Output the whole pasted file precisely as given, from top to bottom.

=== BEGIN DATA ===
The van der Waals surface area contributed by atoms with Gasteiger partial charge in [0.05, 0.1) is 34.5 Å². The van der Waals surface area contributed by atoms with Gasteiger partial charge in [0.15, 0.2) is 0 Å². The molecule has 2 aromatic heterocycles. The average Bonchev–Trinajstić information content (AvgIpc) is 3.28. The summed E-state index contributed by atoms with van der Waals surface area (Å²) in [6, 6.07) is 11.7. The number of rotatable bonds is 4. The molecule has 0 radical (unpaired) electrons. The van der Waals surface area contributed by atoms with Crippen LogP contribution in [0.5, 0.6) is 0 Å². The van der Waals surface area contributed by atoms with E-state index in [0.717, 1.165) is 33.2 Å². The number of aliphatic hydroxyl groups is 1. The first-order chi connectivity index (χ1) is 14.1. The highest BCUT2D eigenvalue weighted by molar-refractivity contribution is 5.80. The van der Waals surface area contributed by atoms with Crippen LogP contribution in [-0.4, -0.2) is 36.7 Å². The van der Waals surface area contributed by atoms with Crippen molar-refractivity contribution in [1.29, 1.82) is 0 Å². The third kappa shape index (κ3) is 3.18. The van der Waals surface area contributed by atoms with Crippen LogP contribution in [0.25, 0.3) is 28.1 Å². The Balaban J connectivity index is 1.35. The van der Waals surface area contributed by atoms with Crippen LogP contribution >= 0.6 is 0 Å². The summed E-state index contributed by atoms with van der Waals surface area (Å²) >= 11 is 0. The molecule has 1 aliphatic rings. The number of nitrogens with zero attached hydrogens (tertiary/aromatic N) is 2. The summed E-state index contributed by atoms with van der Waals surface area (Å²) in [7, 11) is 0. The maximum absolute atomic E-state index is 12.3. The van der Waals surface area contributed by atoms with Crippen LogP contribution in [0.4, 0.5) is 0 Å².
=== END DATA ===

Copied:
The van der Waals surface area contributed by atoms with Gasteiger partial charge in [0.05, 0.1) is 34.5 Å². The van der Waals surface area contributed by atoms with Gasteiger partial charge in [0.15, 0.2) is 0 Å². The molecule has 2 aromatic heterocycles. The average Bonchev–Trinajstić information content (AvgIpc) is 3.28. The summed E-state index contributed by atoms with van der Waals surface area (Å²) in [6, 6.07) is 11.7. The number of rotatable bonds is 4. The molecule has 0 radical (unpaired) electrons. The van der Waals surface area contributed by atoms with Crippen LogP contribution in [0.5, 0.6) is 0 Å². The van der Waals surface area contributed by atoms with E-state index in [0.717, 1.165) is 33.2 Å². The number of aliphatic hydroxyl groups is 1. The first-order chi connectivity index (χ1) is 14.1. The highest BCUT2D eigenvalue weighted by molar-refractivity contribution is 5.80. The van der Waals surface area contributed by atoms with Crippen LogP contribution in [-0.4, -0.2) is 36.7 Å². The van der Waals surface area contributed by atoms with Crippen molar-refractivity contribution in [1.29, 1.82) is 0 Å². The third kappa shape index (κ3) is 3.18. The van der Waals surface area contributed by atoms with Crippen LogP contribution in [0.25, 0.3) is 28.1 Å². The Balaban J connectivity index is 1.35. The van der Waals surface area contributed by atoms with Crippen LogP contribution >= 0.6 is 0 Å². The summed E-state index contributed by atoms with van der Waals surface area (Å²) >= 11 is 0. The molecule has 1 aliphatic rings. The number of nitrogens with zero attached hydrogens (tertiary/aromatic N) is 2. The summed E-state index contributed by atoms with van der Waals surface area (Å²) in [7, 11) is 0. The maximum absolute atomic E-state index is 12.3. The van der Waals surface area contributed by atoms with Crippen LogP contribution in [0.4, 0.5) is 0 Å².